15.09.2012 - 15.09.2012 27 °C
When we were in TAFE we were told that if a client didn’t like rain on an island retreat, we should book them on the western side of the island – this was met with some harrumphs by Helen and I – however if you ever go to Molokai (and indeed Kauai) the evidence has never been so clear – on the other side of the Molokai it is dry and barren and here they have all the cattle ranches – some houses look suspiciously like drug baron retreats but maybe Helen and I have been studying criminal law too long.
Today was also the beginning of my skin allergy – yes, another one – very similar to Perth – though it must be the washing powder again so headed off the chemist to buy lots of cream……
After the chemist, we set off through the dry grasslands to the Western side of the island. On our trip over to this side of the island we saw about 4 pick ups/cars on the entire 40 mile journey – Yep, its pretty quiet here – we stopped off at the only town – Maunaloa – billed as a “charming plantation village” but in reality a collection of buildings and it was pretty much dead here. However the Big Kite factory which was our destination was open and Helen spent a lot of time browsing here being stalked by the crazy owner of the place – unbelievably the kites aren’t even made on Molokai but rather Indonesia which the crazy owner visits once a year to see the kite festival. Since the only other store open was the convenience store (not even a burger place was open) we stocked up on chips and salsa and headed to the beach.
On the furthermost Western side there are a series of beaches that the local visit to swim – the most famous one being Papohaku Beach (3 mile beach) – most Australians would probably go “ho-hum” – the sand is quite coarse, the seas rough and where you swim there are lots of dangerous rocks underneath – but in the distance you could see Oahu and Diamond Head and it was quite peaceful just sitting and eating salsa and chips – at this end of the island there is a huge time share resort that Helen and I billed as the “nearly dead” retirement village since everyone was either in a wheelchair or on crutches and nobody was under 70 years of age. It had a time warp feel as though you had entered another dimension with beautifully manicured gardens and scooters transporting the elderly around. At one beach, a group of men were practising for the big Oahu to Molokai outrigger race next month – not sure how seriously they were taking it though – in one handed they had the canoe and in the other they were swigging big cans of beer…………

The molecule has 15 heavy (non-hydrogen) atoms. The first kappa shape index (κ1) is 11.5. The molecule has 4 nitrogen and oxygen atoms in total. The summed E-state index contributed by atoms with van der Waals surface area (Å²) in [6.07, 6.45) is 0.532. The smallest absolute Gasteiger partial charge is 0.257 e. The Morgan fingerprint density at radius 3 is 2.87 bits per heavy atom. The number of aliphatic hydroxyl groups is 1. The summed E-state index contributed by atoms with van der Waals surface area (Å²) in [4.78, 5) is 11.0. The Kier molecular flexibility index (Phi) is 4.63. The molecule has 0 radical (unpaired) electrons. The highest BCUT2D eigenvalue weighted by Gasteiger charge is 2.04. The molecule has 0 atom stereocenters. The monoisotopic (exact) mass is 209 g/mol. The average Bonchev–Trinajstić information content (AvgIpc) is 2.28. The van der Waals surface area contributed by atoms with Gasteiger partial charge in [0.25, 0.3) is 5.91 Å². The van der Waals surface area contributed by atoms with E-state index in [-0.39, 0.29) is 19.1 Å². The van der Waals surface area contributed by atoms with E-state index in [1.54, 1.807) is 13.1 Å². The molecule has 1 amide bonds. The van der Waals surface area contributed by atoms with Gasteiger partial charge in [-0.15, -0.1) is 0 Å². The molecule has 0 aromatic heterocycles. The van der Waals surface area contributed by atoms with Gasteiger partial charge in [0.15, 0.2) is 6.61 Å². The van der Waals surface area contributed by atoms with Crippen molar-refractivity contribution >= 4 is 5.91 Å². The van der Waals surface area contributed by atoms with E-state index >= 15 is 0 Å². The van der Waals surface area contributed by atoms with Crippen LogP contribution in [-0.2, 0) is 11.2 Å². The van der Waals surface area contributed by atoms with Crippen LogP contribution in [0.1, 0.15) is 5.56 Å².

After our tour of the beaches we tried to find the Molokai Coffee Plantation – despite lots of signage, the place never materialised and we were left driving on deserted roads seeing lots of old school buses left in people’s yards – after 20 minutes of driving round in circles, we finally found it but it was closed so that was that.
So we headed back to the resort because the old people’s society (they did call it that) was having a hula sing-a-long night at the resort. We thought it was going to be very cheesy despite nearly every local we met telling us that we should go along because the best singers on the island belonged to that group. We arrived a bit late and the resort was full – after pushing through the crowd we found a seat, ordered a pina colada, watched the sun set and proceeded to listen – the group was excellent and it was obvious they were all having a great time. It was like a jazz jamming session except the theme was ukulele Hawaiian songs……..
After the session had ended 2 hours later, we rushed back to take photos of the Royal Coconut Grove at sunset – the sunsets here aren’t that spectacular – maybe it’s the wrong time of year – after that we headed back to the hotel to pack – sigh – our stay at Molokai was about to end……….